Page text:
When Wolff was eleven years of age, his father came as rabbi to Wiirtemberg, and sent him with his brother, Jacob Leeb, to the Protestant Lyceum in Stuttgardt. Wolff's brother had no mind for study, though he had a great deal more talent than Wolff. To sell old clothes was the height of Jacob Leeb's ambition \ and he actually did sell some school books, and bought with them pins and needles to sell again. Wolff grew tired of all this, so he left his father's house, when only eleven years of age, and went to Bamberg, a Roman Catholic town.

But, before doing this, he paid a visit to his father, who asked him, " What will you now learn? " He said, " Greek." Then he asked him, " What will you become?" He replied, " A physician and a preacher, like Mymonides." The old Jews who were present stroked their hands over their heads, and said, " Woe, woe, woe ! Your son will not remain a Jew ; he will be mixed with the Gentiles, and go the way of all the Gentiles." His father gave no reply. He then sought an interview with his uncle Asshur, of Weilersbach, who said, " Wolff, Wolff, give up studying, it will lead on to Christianity, and I shall disinherit you. You will not have one farthing from me. I will leave everything to my other nephews " his sister's children. Wolff replied, " They are more deserving of it than myself, for they are a staff to you in your old age." Wolff* then asked the blessing of his uncle. His uncle put his hands upon him, and said, with weeping eyes, " The Lord Jehovah bless thee, and rejoice over thee, as over Ephraim and Manasseh." Then he said, " Now go in peace ; say the blessing over everything you eat ; don't eat

of Dr. Wolff. 1

with uncovered head ; go every day to the synagogue ; never lie down without having said, ' Hear, Israel, the Lord our God is one God,' etc; and never neglect to wear fringes upon the four quarters of your vesture." This the Jews call Arba- Kanfos, and it answers to the scapularies of the Roman Catholics. Moreover, all the Eastern Churches, and even the Muhammadaris ; and all the Hindoos wear such scapularies ; and there is scriptural authority for it, as may be seen in Deuteronomy, chap, xxii., v. 12. And, therefore, scapularies are no marks of superstition.

Thus it was that Wolff arrived at Bamberg, where he was most kindly received by his cousin, Moses Lazarus Cohen, as well as by his wife. Moses Lazarus Cohen was a Jew of the modern style, rather leaning towards infidelity. He read the writings of Emmanuel Kant, Schiller, and Gothe ; and he rather liked the idea of Wolffs love of study, and introduced him to the Lyceum of the Roman Catholics. The famous Graser, a Roman Catholic priest who was married, entered Wolff as a pupil of the Lyceum ; and he was placed in the class taught by the Rev. Father Nepff. One Wednesday, Nepff said to Wolff, " Wolff, to-day you need not have come to the school, because I teach religion." Wolff said, " I rather wish to be present and to hear it." The first Wed nesday he expounded the Sermon on the Mount. The second Wednesday he expounded the 9th chapter of the Acts, con taining the conversion of Paul. When he enlarged upon this chapter, he said, " the church of Christ contained people who trod in the footsteps of Paul : such as Francis Xavier, Ignatius Loyola, and the many missionaries who went forth to preach the gospel of Christ to the nations." Wolff was so much struck with amazement, first with the exactness of the description given of the character of the apostle before his conversion, and then by the description of the Jewish tribunal, which is so wonderfully depicted in the words " And Saul, yet breathing out threatenings and slaughter against the disciples of the Lord, went unto the high priest, and desired of him letters to Damascus to the synagogues, that if he found any of this way, whether they were men or women, he might bring them bound unto Jerusalem," (Acts ix. 1, 2, 3) that he became determined to join the Christian Church. So he went back to the house of his cousin Moses Lazarus Cohen, and said to him, in the presence of his wife, " My mind is made up, I will become a Christian, and be a Jesuit ; and I will preach the Gospel in foreign lands, like Francis Xavier." The cousin laughed, and merely said, " You are an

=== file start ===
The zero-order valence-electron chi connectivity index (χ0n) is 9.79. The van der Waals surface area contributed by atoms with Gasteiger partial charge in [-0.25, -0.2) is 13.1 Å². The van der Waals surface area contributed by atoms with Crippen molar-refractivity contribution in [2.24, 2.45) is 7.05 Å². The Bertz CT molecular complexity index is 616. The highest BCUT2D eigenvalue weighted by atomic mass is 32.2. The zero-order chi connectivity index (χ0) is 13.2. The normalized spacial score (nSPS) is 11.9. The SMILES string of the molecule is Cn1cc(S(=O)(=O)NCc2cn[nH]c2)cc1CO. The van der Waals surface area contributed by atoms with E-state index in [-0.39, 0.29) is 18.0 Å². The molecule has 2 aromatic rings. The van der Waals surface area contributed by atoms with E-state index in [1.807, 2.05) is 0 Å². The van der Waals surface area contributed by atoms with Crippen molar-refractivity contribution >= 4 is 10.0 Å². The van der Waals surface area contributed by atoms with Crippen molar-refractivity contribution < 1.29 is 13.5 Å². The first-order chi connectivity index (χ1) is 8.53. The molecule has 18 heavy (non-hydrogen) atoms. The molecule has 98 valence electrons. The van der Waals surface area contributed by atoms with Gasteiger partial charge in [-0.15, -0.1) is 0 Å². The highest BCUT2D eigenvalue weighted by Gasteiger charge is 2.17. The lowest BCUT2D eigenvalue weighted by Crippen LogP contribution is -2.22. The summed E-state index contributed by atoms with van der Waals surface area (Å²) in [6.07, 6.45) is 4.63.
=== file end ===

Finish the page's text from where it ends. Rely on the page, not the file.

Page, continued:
8 Travels and Advent ares

enthusiast ! " but his wife became very angry, and threw a poker at him, and cursed him, and turned him out of the house.

Whilst Wolff was yet in his father's house, his father, in order to teach him how to write letters, would give him some models bv dictation the contents of one of which were as follows : " Dear father and mother, I have found very good employment in the house of one of the rich Jews of the family of Kaula, and have been enabled to lay by five florins, which I now send to you, in order to show that I wish to fulfill the commandment, 'Honour thy father and thy mother;7 and also to give a proof of my filial love towards you both."

When Wolff, in the course of time, came to Frankfort on the Maine, he gave lessons to some young Jews, and was able to lay by eleven florins, so he immediately sat down, and wrote a letter to his father, saying, " My dear father, I am now doing what I copied from your model ; but, instead of sending five florins, I am able to send you eleven."